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Meaning of marks on gold


#1

I’d appreciate some help in identifying some marks on a little gold
medallion and a small gold pin. I believe they are both from
England, end of the 19th century. The pin is stamped with “14 K,” and
just ahead of that is “B. B & B.” The medallion is stamped with “10
C’t” on one edge, and on the opposite edge is “BB.” Google was not
helpful for this. I assume that the pin is 14-karat gold and the
medallion is 10-karat gold, but the meaning of the “Bs” escapes me.

The medallion belonged to my great-grandfather, who emigrated from
northern England to the USA near the end of the 19th century. When I
read the inscription on it, I knew that at last I had found my
roots! On one side, it says, “WON BY Mr. JOHN HOWELL.” On the other,
it says, “BLAYDON Manure Compy 2nd Prize FOR TURNIPS GROWN /with
their Manure/ Dec. 1877” It is very nicely engraved, front and back.

Judy Bjorkman


#2

Judy- With out seeing them, those stamps sound American to me.
British goods tend to be stamped with lots more marks. Makers mark,
year mark, and assy mark. Can you post pics of the piece and the
marks as well?

Jo Haemer
timothywgreen.com


#3

Google might have been more helpful to me – Birmingham might be the
first B and Bacon and Bill the second B & B ----
http://www.ganoksin.com/gnkurl/ep8069

As a gardener, we appreciate the value of manure. As a Mother’s Day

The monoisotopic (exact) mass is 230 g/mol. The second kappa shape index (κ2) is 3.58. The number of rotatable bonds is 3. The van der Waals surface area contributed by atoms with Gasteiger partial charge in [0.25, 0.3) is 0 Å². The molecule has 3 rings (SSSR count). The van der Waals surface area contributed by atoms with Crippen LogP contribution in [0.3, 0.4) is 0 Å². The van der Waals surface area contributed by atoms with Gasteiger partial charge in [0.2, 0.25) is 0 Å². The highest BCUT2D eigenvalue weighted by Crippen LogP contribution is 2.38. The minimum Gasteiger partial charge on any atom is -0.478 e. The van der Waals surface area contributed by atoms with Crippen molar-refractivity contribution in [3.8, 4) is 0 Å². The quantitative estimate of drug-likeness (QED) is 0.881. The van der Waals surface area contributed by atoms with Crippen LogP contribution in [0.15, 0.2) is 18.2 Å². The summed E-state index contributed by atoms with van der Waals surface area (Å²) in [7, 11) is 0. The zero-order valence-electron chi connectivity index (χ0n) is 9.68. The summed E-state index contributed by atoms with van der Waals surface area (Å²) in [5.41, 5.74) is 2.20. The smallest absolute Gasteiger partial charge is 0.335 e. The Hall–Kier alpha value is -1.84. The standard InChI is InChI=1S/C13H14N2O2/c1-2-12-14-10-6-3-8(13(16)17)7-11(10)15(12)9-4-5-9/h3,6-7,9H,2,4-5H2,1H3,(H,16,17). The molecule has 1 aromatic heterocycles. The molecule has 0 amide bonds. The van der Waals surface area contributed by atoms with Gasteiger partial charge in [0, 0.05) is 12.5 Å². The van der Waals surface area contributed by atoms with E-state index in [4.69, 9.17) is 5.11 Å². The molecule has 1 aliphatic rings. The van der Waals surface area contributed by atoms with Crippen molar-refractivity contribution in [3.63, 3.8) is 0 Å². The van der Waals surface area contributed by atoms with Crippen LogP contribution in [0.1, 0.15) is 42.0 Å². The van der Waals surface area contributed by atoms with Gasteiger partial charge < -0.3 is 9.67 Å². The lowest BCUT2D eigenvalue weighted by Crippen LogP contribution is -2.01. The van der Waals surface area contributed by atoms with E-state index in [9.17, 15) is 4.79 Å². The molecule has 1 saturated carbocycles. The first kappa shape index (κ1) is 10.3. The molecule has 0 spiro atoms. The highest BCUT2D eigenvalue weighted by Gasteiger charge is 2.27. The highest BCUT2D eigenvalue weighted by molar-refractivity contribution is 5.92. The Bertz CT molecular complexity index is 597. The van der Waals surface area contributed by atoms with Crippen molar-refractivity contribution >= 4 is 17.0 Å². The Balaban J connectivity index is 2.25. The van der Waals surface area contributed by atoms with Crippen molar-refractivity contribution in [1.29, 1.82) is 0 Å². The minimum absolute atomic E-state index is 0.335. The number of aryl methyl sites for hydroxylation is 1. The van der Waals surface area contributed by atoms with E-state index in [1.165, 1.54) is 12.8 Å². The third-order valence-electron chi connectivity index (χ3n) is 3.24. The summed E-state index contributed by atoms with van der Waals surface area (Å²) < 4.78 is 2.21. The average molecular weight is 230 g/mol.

gift, I used to get a load of sheep manure for the garden every year.

Barbara on a blue sky day in the garden feeling hopeful since the
cherry trees nurtured made it through the winter and are budding.


#4

The medallion is English, the pin is American.

Blaydon Manure and Alkali Company is a manufacturer in
Blaydon-on-Tyne, a town in the Northeast of England, on the Tyne just
upriver from Newcastle. A quick Google search reveals this view of
the factory as it was in 1923.

Also this nice photo of employees from 1910.
http://www.ganoksin.com/gnkurl/ep806c

Also this illustration of the factory, c. 1877.
http://www.ganoksin.com/gnkurl/ep806d

The pin is American. “B B & B” is for Bailey, Banks & Biddle. From
the late 19th century until its acquisition by Zales in 1962 Bailey,
Banks & Biddle was one of the premier jewelers in America, on a par
with Tiffany & Co.

Here is the brief Wikipedia entry

Bailey & Kitchen, as it was originally known, was founded in
Philadelphia in 1832. It become Bailey & Co. in 1841, and Bailey
Banks & Biddle in 1878. 

At the turn of the century, Bailey Banks & Biddle was
commissioned by the U. S. Government to update the Great Seal of
the United States; its design today remains the official version
of the seal. The company also designed and made many of the
military medals that are still used today, including the Medal of
Honor, the Silver Star, the Bronze Star and the Purple Heart. 

In 1962, Bailey Banks & Biddle became a part of the Zale
Corporation. Zale opened many Bailey Banks & Biddle stores in
numerous cities. In 2007, Zale Corporation sold the 65-store
jewelry chain to Finlay Enterprises. Finlay Enterprises filed for
Chapter 11 bankruptcy in August 2009, and Bailey Banks & Biddle
was acquired by the current owners in the spring of 2010. 

This PDF is more complete http://www.ganoksin.com/gnkurl/ep806e